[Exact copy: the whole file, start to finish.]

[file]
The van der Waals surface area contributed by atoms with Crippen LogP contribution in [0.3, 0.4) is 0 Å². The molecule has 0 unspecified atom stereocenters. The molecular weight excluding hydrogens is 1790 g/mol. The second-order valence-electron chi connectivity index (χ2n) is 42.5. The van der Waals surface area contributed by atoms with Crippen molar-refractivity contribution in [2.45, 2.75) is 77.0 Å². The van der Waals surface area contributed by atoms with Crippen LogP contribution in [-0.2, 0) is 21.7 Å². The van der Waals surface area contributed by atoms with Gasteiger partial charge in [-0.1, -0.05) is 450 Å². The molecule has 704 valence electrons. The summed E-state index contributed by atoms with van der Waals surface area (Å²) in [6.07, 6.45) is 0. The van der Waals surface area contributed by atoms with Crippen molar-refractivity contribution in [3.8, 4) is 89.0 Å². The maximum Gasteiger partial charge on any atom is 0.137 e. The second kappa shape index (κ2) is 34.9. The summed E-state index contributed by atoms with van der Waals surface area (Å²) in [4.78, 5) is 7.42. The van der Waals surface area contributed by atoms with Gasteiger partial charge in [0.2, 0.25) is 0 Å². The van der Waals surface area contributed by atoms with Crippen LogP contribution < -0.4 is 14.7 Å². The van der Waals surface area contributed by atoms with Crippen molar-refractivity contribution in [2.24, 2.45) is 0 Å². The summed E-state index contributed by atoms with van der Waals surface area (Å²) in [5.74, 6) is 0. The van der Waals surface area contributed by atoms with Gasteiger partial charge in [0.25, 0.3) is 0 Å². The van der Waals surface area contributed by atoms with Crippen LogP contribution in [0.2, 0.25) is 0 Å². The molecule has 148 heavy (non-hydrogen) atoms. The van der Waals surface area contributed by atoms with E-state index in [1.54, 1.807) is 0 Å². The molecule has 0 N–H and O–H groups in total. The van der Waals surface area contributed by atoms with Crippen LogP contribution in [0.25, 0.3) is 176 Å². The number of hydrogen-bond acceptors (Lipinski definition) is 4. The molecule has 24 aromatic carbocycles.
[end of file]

The van der Waals surface area contributed by atoms with Crippen LogP contribution in [0.3, 0.4) is 0 Å². The molecule has 0 unspecified atom stereocenters. The molecular weight excluding hydrogens is 1790 g/mol. The second-order valence-electron chi connectivity index (χ2n) is 42.5. The van der Waals surface area contributed by atoms with Crippen molar-refractivity contribution in [2.45, 2.75) is 77.0 Å². The van der Waals surface area contributed by atoms with Crippen LogP contribution in [-0.2, 0) is 21.7 Å². The van der Waals surface area contributed by atoms with Gasteiger partial charge in [-0.1, -0.05) is 450 Å². The molecule has 704 valence electrons. The summed E-state index contributed by atoms with van der Waals surface area (Å²) in [6.07, 6.45) is 0. The van der Waals surface area contributed by atoms with Crippen molar-refractivity contribution in [3.8, 4) is 89.0 Å². The maximum Gasteiger partial charge on any atom is 0.137 e. The second kappa shape index (κ2) is 34.9. The summed E-state index contributed by atoms with van der Waals surface area (Å²) in [4.78, 5) is 7.42. The van der Waals surface area contributed by atoms with Gasteiger partial charge in [0.2, 0.25) is 0 Å². The van der Waals surface area contributed by atoms with Crippen LogP contribution < -0.4 is 14.7 Å². The van der Waals surface area contributed by atoms with Crippen molar-refractivity contribution in [2.24, 2.45) is 0 Å². The summed E-state index contributed by atoms with van der Waals surface area (Å²) in [5.74, 6) is 0. The van der Waals surface area contributed by atoms with Gasteiger partial charge in [0.25, 0.3) is 0 Å². The van der Waals surface area contributed by atoms with Crippen LogP contribution in [0.2, 0.25) is 0 Å². The molecule has 148 heavy (non-hydrogen) atoms. The van der Waals surface area contributed by atoms with E-state index in [1.54, 1.807) is 0 Å². The molecule has 0 N–H and O–H groups in total. The van der Waals surface area contributed by atoms with Crippen LogP contribution in [0.25, 0.3) is 176 Å². The number of hydrogen-bond acceptors (Lipinski definition) is 4. The molecule has 24 aromatic carbocycles.